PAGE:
THE BLOG

Darfuris Need Peace Before Reconstruction

14/05/2013 13:54 BST | Updated 13/07/2013 10:12 BST
AP

Ten years ago, the people of Darfur began resisting the oppression suffered at the hands of President Bashir's regime. Since then, the non-Arab Darfuri population has been systematically killed, raped and tortured. Despite the international community condemning the regime - with David Cameron claiming in 2008 that the UK could not "remain silent in the face of this horror" - a decade after this disaster began, the Darfuri population continue to wait for the bloodshed and ethnic cleansing to stop.

Current media focus on conflicts such as Syria means people can be forgiven for assuming "Darfur is over". It's not. Just last week 18,000 civilians had to seek refuge after clashes between the Sudanese Army and rebels. Even UNAMID peacekeepers, who are meant to protect civilians, are not safe from the violence, with one recently killed during fighting, and another seriously injured.

Since the conflict began hundreds of thousands have been killed - but we may never know the true figure. Millions more lost their homes, with thousands of children knowing no other life than the displacement camps they were born into. Living in unhygienic conditions without access to an education, their future is far from certain.

The disaster has continued for ten years too long already, and although this anniversary is a chance to remember those who have already suffered, our primary focus must now be to prevent another lost decade for Darfur. But how?

Bashir and his regime have tried to refocus attention away from the war it is waging by highlighting reconstruction and business opportunities. The recent Doha conference, to raise funds to rebuild Darfur, is a prime example, with the government using this as 'proof' the situation is improving. This is completely disingenuous - insecurity in the region continues because of the regime's ongoing ethnic cleansing. Before the international community diverts its attention to aid and development, we need to remember that the government continues its attacks in the region, and remember those who are suffering under Bashir's brutally racist-Islamist police state. Government and businesses alike should place the Darfur people before profit, and refuse to do business with a regime that insists on killing its own citizens with impunity while talking about peace and reconstruction.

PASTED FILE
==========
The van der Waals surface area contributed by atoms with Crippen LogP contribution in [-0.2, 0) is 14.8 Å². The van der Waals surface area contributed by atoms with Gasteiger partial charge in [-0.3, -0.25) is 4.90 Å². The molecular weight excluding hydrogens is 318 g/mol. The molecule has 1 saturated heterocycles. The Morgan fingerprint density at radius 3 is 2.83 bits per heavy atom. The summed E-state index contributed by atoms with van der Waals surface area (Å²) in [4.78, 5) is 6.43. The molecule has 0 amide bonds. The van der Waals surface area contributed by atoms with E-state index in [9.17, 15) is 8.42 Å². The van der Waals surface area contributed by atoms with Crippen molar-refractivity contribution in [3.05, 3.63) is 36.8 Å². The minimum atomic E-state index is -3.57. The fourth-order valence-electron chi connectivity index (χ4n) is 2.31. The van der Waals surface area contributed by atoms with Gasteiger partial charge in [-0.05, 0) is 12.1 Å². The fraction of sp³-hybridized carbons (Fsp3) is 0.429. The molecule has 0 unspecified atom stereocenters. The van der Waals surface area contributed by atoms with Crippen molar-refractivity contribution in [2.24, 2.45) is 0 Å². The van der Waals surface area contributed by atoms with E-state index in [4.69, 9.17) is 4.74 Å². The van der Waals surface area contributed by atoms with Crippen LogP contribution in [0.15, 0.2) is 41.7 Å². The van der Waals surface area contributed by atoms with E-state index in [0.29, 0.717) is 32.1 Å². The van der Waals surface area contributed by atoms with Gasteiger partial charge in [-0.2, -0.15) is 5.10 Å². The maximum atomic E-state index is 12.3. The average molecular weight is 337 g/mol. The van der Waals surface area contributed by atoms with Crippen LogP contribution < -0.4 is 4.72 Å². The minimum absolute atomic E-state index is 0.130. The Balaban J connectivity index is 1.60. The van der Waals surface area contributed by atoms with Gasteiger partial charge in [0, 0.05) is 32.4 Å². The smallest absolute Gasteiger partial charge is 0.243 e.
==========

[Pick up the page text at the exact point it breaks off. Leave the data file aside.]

The time for lengthy diplomatic negotiations to solve this crisis is long past. Darfur does not need any more UN resolutions - it simply needs to implement those passed as long ago as 2004. Why do the regime's bank accounts remain unfrozen? And why do we not enforce travel bans for high ranking officials? Action on these questions alone would make the government of Sudan sit up and listen. But as long as government Antonovs keep bombing civilians, we need to go further - implementing a no fly zone over Darfur to provide security for innocent civilians. Ultimately, if the international community wants peace in Sudan, we must ensure that President Bashir is brought before the International Criminal Court to stand trial for his crimes against humanity.

This week Darfur 10 - a campaign led by a coalition of NGO's including Waging Peace - petitioned the British government to help stop the violence. It is a clear reminder that although we should remember the hundreds of thousands who have already lost their lives, the international community must be reminded of those still suffering the consequences of this decade long conflict.